There has been quite a bit of a time spent discussing the way the industry is changing. Namely, the changes in technology that are affecting how newspapers advertise and how sales representatives sell those advertisements. I am not disputing the fact that the industry needs to accommodate the digital era, however, in an industry where change is mandatory; some things should remain constant, especially sales management skills. 

Hiring the wrong person for an open position can end up costing your company far more than just a financial woo. According to Career Builder, two-thirds of American companies admit to making regrettable decisions in the last year. The majority of those surveyed confessed that their biggest mistake could be summed up with one bad hire. “Sixty-nine percent of employers reported that bad hires lowered their company’s productivity, affected worker morale and even resulted in legal issues. Forty-one percent of companies estimate that a bad hire costs more than $25,000, and one in four said it costs more than $50,000.” That’s an awful high price to pay for a mistake that was likely avoidable in the first place.

One of the key principles in Arte Nathan’s “Managing Your Boss — Mastering Change — The Power to Lead” was the importance of hiring the right people. Along with breaking new ground in recruitment advertising, he developed a controversial screening test to weed out applicants. The crux of Nathan’s argument: You need to sell culture, hire for attitude and train skills. He encouraged newspapers to embrace this concept. A successful business relies on the having the right people to do the job.

Arte Nathan, President of Strategic Development Worldwide out of Laguna Beach, Calif., has been a pivotal influence in the creative development of the modern day Las Vegas Strip. After spending 25 years in human resources with Steve Wynn, the casino-resort developer responsible for the Mirage, Treasure Island and the Bellagio, among others, Nathan has been on the cutting edge of innovative hiring in a changing industry. Although much of his career has been spent in hospitality, Nathan’s adaptations of the world’s evolution can, and should, be implemented in the new scene of classified advertising.

As the annual WCAA kicked off this morning in a somewhat overcastted San Diego, Calif., we welcomed Arte Nathan, President of Strategic Development Worldwide, an upstate New York native, now a “beach bum” by his own classification in Laguna Beach. Of course, before he made it to the beach, this “bum” had to prove himself in the big city — sin city. His enthralling presentation had the 50 (or so) attendees silent in anticipation, a notable challenge you’re surely quite familiar with in the newspaper industry. Arte Nathan spent 25 years in human resources for Atlantic City. He’s opened 12 hotels and hired over 100,000 employees; employees, he boasts, that are the best. He was a game changer in hospitality, and his hotels, ranging from the Mirage to Treasure Island and the Bellagio, are host to the world’s finest staffs, all because he believed in change.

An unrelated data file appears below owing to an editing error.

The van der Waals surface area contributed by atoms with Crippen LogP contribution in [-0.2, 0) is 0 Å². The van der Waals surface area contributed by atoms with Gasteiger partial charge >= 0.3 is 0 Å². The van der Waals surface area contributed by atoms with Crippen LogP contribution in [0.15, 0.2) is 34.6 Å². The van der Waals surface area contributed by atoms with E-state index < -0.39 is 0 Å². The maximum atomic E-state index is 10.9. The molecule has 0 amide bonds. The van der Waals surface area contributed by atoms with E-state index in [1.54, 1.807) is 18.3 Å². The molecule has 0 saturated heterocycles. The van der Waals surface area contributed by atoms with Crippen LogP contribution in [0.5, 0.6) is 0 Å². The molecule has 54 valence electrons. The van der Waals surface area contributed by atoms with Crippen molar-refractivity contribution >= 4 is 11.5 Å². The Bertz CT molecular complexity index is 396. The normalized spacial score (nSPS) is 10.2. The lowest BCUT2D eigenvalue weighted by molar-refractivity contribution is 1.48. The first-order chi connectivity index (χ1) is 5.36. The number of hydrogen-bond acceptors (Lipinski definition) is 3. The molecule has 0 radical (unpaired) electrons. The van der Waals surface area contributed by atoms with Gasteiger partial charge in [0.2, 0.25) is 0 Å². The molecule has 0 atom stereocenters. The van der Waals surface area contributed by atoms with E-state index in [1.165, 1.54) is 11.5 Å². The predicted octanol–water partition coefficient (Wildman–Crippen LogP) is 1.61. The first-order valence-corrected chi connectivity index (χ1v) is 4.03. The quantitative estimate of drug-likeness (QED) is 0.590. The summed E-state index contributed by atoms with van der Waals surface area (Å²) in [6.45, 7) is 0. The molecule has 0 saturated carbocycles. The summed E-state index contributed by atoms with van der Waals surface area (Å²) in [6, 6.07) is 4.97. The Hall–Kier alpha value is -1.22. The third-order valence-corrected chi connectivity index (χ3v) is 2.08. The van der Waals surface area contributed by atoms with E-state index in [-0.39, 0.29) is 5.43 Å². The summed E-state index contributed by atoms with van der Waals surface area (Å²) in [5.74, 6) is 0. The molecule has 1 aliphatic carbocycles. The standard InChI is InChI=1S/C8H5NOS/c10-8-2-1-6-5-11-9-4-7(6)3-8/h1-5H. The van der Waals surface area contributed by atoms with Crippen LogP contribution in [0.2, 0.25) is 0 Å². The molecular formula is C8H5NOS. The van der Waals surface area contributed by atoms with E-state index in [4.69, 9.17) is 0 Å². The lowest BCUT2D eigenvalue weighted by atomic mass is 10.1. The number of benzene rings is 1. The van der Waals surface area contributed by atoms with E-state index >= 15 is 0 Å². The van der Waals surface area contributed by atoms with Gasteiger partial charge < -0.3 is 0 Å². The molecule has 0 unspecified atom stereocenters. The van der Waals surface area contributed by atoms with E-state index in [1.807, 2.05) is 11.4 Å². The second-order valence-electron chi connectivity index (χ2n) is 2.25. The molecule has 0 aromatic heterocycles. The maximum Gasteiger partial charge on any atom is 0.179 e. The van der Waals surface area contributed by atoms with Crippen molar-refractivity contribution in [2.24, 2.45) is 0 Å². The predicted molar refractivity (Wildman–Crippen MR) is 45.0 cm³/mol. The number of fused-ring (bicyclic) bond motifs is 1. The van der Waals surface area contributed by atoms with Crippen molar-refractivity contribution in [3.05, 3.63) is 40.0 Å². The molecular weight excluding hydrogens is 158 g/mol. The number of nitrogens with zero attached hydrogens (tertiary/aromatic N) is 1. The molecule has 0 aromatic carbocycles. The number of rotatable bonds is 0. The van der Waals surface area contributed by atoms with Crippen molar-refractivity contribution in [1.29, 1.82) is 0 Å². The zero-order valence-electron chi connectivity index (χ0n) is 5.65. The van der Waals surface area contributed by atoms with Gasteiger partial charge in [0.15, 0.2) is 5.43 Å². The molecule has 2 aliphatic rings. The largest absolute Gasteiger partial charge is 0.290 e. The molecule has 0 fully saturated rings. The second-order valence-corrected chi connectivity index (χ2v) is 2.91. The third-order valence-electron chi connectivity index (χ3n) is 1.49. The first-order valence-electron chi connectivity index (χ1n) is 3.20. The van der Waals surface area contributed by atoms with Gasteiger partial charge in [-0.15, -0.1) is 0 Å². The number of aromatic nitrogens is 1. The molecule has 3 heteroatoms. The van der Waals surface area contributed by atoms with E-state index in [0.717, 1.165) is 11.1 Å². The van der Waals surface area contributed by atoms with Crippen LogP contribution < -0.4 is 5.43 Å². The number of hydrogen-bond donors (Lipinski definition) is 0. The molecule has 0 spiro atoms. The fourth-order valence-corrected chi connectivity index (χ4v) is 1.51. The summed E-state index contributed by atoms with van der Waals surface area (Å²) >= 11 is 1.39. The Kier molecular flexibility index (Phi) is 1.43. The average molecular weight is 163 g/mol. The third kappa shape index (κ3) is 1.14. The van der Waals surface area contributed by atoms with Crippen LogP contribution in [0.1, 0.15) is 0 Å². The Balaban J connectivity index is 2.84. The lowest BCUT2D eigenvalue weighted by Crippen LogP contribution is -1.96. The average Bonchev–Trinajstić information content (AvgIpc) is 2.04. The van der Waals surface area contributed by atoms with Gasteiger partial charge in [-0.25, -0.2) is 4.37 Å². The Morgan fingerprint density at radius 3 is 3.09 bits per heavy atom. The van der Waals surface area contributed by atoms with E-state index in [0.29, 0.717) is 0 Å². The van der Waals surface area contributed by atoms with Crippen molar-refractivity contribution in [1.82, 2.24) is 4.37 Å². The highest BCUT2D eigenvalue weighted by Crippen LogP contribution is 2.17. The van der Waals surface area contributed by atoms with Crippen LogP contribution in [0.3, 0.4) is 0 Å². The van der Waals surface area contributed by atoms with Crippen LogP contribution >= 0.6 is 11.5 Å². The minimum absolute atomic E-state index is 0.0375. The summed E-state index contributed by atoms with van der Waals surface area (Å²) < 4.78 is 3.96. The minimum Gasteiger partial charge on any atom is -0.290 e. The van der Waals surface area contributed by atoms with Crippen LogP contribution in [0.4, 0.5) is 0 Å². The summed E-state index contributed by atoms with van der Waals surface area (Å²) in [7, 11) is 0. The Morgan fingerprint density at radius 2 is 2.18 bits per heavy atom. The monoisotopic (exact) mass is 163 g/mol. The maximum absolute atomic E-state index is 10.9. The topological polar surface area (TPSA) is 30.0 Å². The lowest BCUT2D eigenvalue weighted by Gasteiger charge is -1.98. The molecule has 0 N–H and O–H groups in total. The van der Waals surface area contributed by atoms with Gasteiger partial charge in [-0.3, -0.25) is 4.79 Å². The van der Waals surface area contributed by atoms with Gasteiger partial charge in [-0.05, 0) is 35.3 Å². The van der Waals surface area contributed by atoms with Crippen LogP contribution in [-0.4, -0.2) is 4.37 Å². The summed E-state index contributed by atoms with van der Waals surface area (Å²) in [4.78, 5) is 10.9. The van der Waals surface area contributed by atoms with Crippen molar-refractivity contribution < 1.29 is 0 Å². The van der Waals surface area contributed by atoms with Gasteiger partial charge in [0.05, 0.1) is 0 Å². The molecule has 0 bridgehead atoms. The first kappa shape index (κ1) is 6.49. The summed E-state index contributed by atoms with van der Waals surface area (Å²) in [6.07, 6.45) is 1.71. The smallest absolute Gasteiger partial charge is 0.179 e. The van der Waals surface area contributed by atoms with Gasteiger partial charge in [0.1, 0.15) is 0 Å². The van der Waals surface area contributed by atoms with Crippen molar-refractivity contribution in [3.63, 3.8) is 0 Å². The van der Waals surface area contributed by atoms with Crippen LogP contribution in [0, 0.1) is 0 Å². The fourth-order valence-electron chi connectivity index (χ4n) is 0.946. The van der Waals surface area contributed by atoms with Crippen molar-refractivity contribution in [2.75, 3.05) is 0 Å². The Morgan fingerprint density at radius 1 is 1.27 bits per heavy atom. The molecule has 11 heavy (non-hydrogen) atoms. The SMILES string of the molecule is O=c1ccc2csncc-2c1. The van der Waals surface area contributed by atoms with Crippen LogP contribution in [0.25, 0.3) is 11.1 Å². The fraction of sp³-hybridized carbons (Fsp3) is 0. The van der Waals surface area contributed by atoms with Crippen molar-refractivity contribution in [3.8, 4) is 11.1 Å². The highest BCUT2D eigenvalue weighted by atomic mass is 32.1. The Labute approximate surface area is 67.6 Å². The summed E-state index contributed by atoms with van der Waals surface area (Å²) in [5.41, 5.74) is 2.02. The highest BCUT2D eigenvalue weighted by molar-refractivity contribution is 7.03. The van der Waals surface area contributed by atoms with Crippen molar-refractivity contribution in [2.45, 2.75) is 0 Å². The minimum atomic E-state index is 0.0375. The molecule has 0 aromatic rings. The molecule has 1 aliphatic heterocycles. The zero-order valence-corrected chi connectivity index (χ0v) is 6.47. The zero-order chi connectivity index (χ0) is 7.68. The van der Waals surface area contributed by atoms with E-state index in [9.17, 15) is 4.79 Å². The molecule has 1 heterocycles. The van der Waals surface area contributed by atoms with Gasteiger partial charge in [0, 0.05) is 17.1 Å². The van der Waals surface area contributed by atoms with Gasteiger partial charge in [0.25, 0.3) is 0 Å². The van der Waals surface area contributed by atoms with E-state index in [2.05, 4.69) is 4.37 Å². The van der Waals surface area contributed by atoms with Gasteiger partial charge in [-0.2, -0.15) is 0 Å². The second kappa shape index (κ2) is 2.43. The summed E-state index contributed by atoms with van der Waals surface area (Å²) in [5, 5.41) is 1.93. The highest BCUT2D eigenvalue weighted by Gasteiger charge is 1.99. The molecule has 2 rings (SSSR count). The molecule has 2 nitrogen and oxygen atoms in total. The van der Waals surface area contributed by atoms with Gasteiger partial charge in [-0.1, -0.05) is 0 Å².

Although the newspaper industry is far from stable, the need for quality sales reps that meet the qualifications of the rising standards in advertising sales is exorbitant.  Many companies insist they do not wish to discriminate against the unemployed, yet oppressing those who are currently out of work is a recent phenomenon that is gaining political and media attention. In fact, democrats in both chambers of Congress are seeking to make the discriminatory hiring decision a federal crime.

At last spring’s Blinder Group/SNA Revenue summit in Chicago, Cheryl Phillips gave a presentation Outbound Telesales: Myth or Miracle? (Which we featured in the last two issues of Advertising Executive.) During the presentation, she emphasized the need for hiring the right people for your telesales team (which can be easily adapted to your newspaper’s sales team in general). She suggested that during the interview process, you should give your reps a pre-screening test. This led to an enlivened debate about how to hire the right types of professionals for your sales team with audience members chiming in on what works for their newspapers.

Day Two’s keynote speaker Kirk Davis, president and chief operating officer at GateHouse Media, gave a rousing presentation entitled Revenue Growth Starts with Strong Leadership. He opened with a question: How intentionally is your company evolving? Intentional. The word carried a lot of weight for Davis over his career in the industry. He believes that this industry has a tendency to let things happen to it, to change only when forced to, instead of grabbing the bull by the horns. He urged organizations to become intentional in all aspects of business, from development to managing the staff.

The job market today is a minefield, for both applicants and employers. No one likes the hiring process; it’s an arduous, time-consuming task that is filled with a number of potential pitfalls. Every employer wants to be sure they hire the best possible candidate. And to do that, they go through a screening process based on qualifications, tests and interviews. But, today, employers have a new way of helping to determine the personality of any applicant: their Facebook profile. Well, really, any social media can help in that regard. Social media provides a window into any applicants personality: their interests, their sense of humor, if they’re professional, and, sometimes, how they behaved at their last job. Social media profiling is a value-added benefit a newspaper can do to help entice recruiters.